Bermuda Triangle
An area of the Western Atlantic between Bermuda and Florida
where ships and planes are said to have vanished without a
trace. During the late 1960s, inspired largely by the volume by
Vincent Gaddis, Invisible Horizons True Mysteries of the Sea
(1965), a popular controversy erupted around claims that since
1945 over 100 ships and planes and more than 1,000 people
have disappeared in the Bermuda triangle. The area was also
termed ‘‘the Hoodoo Sea,’’ ‘‘the Devil’s Triangle,’’ ‘‘Limbo of
the Lost,’’ ‘‘the Twilight Zone,’’ and ‘‘Port of Missing Ships.’’
Charles Berlitz, who wrote several books on the triangle, speculated
on the possibility of time warps, electromagnetic impulses
from vanished civilizations, and extraterrestrial activities
in UFOs.
The controversy was largely put to rest by Lawrence David
Kusche in his book The Bermuda Triangle Mystery—Solved. Kusche
destroyed the mystery in a case-by-case discussion of the alleged
disappearances. Many had been solved, but popular writers
were unaware of the relevant literature. Others happened
outside of the triangle. Many had perfectly normal explanations.
Since Kusche’s book appeared, discussion of the Bermuda
triangle has been confined to the fringe, though a few writers
like Berlitz have tried to perpetuate interest.
Among the more interesting theories put forward to solve
the alleged mystery was proposed by Russian oceanographer
Vladimir Azhazha. In articles published in reputable scientific
journals in the U.S.S.R. and the United States, Azhazha suggested
that storms in the triangle area generate ‘‘infrasound’’—
low-frequency waves that are inaudible to human beings but
that can be magnified by special conditions to become a force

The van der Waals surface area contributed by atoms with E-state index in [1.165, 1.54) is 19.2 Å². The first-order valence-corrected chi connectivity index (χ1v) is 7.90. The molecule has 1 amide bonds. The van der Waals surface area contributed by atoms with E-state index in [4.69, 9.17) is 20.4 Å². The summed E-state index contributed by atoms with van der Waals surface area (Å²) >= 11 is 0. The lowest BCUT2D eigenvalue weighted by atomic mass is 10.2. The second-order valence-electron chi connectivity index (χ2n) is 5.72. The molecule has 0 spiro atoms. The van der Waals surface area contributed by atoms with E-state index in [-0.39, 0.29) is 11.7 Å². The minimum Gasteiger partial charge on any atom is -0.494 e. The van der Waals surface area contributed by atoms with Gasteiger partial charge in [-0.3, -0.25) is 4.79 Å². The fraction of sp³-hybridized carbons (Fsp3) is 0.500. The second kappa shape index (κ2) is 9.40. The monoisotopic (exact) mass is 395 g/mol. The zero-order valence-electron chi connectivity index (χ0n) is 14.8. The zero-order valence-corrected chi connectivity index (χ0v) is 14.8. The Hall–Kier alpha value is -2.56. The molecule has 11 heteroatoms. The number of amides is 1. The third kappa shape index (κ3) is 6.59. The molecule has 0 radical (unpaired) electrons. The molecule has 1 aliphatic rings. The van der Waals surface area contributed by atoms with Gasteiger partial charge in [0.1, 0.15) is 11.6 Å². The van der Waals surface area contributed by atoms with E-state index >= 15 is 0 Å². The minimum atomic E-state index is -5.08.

powerful enough to destroy ships and planes. Infrasound is a
frequency lower than 16 cycles per second. In an interview in
Moscow published in the National Enquirer (November 15,
1977), Azhazha stated that he believed infrasonic waves in the
Devil’s Triangle are amplified by such factors as changes in
water temperature and a powerful undersea river running in an
opposite direction to ocean currents.
Scientists at the Wave Propagation Laboratory of the U.S.
National Oceanic and Atmospheric Administration (NOAA)
confirm that the power of infrasonic vibrations does increase in
a storm and that sound can be carried thousands of miles. A
NOAA research oceanographer stated that there are very sharp
changes in the temperature of the water in the Devil’s Triangle
because of the Gulf Stream, and that different temperatures in
water could cause differences in the intensity of infrasound, either
increasing it or decreasing it.
In the National Enquirer, Azhazha stated ‘‘An infrasonic
sound wave can travel thousands of miles to find its victim in
a calm sea. If the wave is gigantic enough, a crew can perish almost
instantly. Death will come from stopping of the heart or
destruction of the cardiovascular system.’’ In the resulting
panic, a ship’s crew might even abandon ship. Azhazha claimed
that the hull and masts of the ship would begin to vibrate in
tune with the infrasound, cracking the ship and breaking it up.
Azhazha’s theory was published in the Soviet magazine Science
and Life, and a similar theory was also put forward by Soviet
science writer I. Boyetin. Tests conducted in France have supported
the theory that infrasound can damage ships, and Dr.
Freeman Hall, chief of the atmospheric acoustic program at
NOAA Wave Propagation Laboratory, Boulder, Colorado, confirmed
that severe storms can generate such a phenomenon,
and that it can also be dangerous to human beings. The theory
has not been tested, however, because the mystery was largely
accounted for by other means. (See also Devil’s Jaw, another
area of claimed mysterious disappearances.)
Berlitz, Charles F. The Dragon’s Triangle. New York Wynwood
Press, 1989.
Berlitz, Charles, and J. Manson Valentine. The Bermuda Triangle.
Garden City, N.Y. Doubleday, 1974.
The Bermuda Triangle An Annotated Bibliography. Buffalo,
N.Y. Buffalo and Erie County Public Library Librarians Association
and Buffalo and Erie County Library, 1975.
Kusche, Lawrence D. The Bermuda Triangle—Solved. New
York Harper & Row, 1975.
Kusche, Lawrence David, and Deborah K. Blouin. Bermuda
Triangle Bibliography. Tempe, Ariz. Arizona State University Library,
Winer, Richard. The Devil’s Triangle. New York Bantam
Books, 1974